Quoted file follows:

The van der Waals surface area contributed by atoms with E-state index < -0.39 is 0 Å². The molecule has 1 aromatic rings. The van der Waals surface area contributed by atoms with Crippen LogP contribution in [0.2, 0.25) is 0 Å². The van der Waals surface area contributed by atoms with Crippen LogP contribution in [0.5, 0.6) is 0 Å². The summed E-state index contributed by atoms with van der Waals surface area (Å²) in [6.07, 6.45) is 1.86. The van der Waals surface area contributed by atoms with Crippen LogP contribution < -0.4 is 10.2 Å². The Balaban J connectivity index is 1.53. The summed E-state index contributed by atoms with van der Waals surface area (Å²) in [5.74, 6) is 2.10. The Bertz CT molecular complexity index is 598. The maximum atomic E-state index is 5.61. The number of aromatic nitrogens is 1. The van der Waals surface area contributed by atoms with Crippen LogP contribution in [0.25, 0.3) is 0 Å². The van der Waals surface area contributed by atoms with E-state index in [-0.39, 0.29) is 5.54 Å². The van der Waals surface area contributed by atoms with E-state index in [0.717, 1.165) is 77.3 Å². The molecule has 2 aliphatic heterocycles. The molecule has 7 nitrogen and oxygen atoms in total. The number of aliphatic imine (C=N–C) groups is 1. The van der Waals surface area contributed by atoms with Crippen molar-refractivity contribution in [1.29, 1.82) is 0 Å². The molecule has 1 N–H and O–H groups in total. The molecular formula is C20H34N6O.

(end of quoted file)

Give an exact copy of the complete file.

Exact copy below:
The van der Waals surface area contributed by atoms with E-state index < -0.39 is 0 Å². The molecule has 1 aromatic rings. The van der Waals surface area contributed by atoms with Crippen LogP contribution in [0.2, 0.25) is 0 Å². The van der Waals surface area contributed by atoms with Crippen LogP contribution in [0.5, 0.6) is 0 Å². The summed E-state index contributed by atoms with van der Waals surface area (Å²) in [6.07, 6.45) is 1.86. The van der Waals surface area contributed by atoms with Crippen LogP contribution < -0.4 is 10.2 Å². The Balaban J connectivity index is 1.53. The summed E-state index contributed by atoms with van der Waals surface area (Å²) in [5.74, 6) is 2.10. The Bertz CT molecular complexity index is 598. The maximum atomic E-state index is 5.61. The number of aromatic nitrogens is 1. The van der Waals surface area contributed by atoms with Crippen LogP contribution in [0.25, 0.3) is 0 Å². The van der Waals surface area contributed by atoms with E-state index in [-0.39, 0.29) is 5.54 Å². The van der Waals surface area contributed by atoms with E-state index in [0.717, 1.165) is 77.3 Å². The molecule has 2 aliphatic heterocycles. The molecule has 7 nitrogen and oxygen atoms in total. The number of aliphatic imine (C=N–C) groups is 1. The van der Waals surface area contributed by atoms with Crippen molar-refractivity contribution in [1.29, 1.82) is 0 Å². The molecule has 1 N–H and O–H groups in total. The molecular formula is C20H34N6O.